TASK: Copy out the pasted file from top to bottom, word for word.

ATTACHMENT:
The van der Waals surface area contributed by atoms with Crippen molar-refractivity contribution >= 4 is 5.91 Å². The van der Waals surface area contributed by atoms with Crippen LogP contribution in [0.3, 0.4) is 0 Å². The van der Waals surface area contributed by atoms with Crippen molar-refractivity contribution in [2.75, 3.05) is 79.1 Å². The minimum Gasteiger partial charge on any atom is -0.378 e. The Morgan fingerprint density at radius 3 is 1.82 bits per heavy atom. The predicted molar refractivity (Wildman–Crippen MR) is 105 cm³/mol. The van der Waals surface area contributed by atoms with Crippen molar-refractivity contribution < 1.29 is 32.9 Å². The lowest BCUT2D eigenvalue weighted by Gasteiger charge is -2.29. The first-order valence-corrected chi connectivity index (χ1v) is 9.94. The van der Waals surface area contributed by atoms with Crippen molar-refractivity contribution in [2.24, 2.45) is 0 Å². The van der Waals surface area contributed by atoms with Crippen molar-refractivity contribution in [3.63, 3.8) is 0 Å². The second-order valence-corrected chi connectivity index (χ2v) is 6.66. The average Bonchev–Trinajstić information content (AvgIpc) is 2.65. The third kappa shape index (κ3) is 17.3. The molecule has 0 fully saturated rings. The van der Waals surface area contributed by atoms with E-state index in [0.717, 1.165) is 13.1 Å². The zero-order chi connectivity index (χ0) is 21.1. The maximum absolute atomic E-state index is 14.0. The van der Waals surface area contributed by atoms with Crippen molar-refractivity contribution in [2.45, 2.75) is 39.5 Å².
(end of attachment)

The van der Waals surface area contributed by atoms with Crippen molar-refractivity contribution >= 4 is 5.91 Å². The van der Waals surface area contributed by atoms with Crippen LogP contribution in [0.3, 0.4) is 0 Å². The van der Waals surface area contributed by atoms with Crippen molar-refractivity contribution in [2.75, 3.05) is 79.1 Å². The minimum Gasteiger partial charge on any atom is -0.378 e. The Morgan fingerprint density at radius 3 is 1.82 bits per heavy atom. The predicted molar refractivity (Wildman–Crippen MR) is 105 cm³/mol. The van der Waals surface area contributed by atoms with Crippen molar-refractivity contribution < 1.29 is 32.9 Å². The lowest BCUT2D eigenvalue weighted by Gasteiger charge is -2.29. The first-order valence-corrected chi connectivity index (χ1v) is 9.94. The van der Waals surface area contributed by atoms with Crippen molar-refractivity contribution in [2.24, 2.45) is 0 Å². The van der Waals surface area contributed by atoms with Crippen molar-refractivity contribution in [3.63, 3.8) is 0 Å². The second-order valence-corrected chi connectivity index (χ2v) is 6.66. The average Bonchev–Trinajstić information content (AvgIpc) is 2.65. The third kappa shape index (κ3) is 17.3. The molecule has 0 fully saturated rings. The van der Waals surface area contributed by atoms with E-state index in [0.717, 1.165) is 13.1 Å². The zero-order chi connectivity index (χ0) is 21.1. The maximum absolute atomic E-state index is 14.0. The van der Waals surface area contributed by atoms with Crippen molar-refractivity contribution in [2.45, 2.75) is 39.5 Å².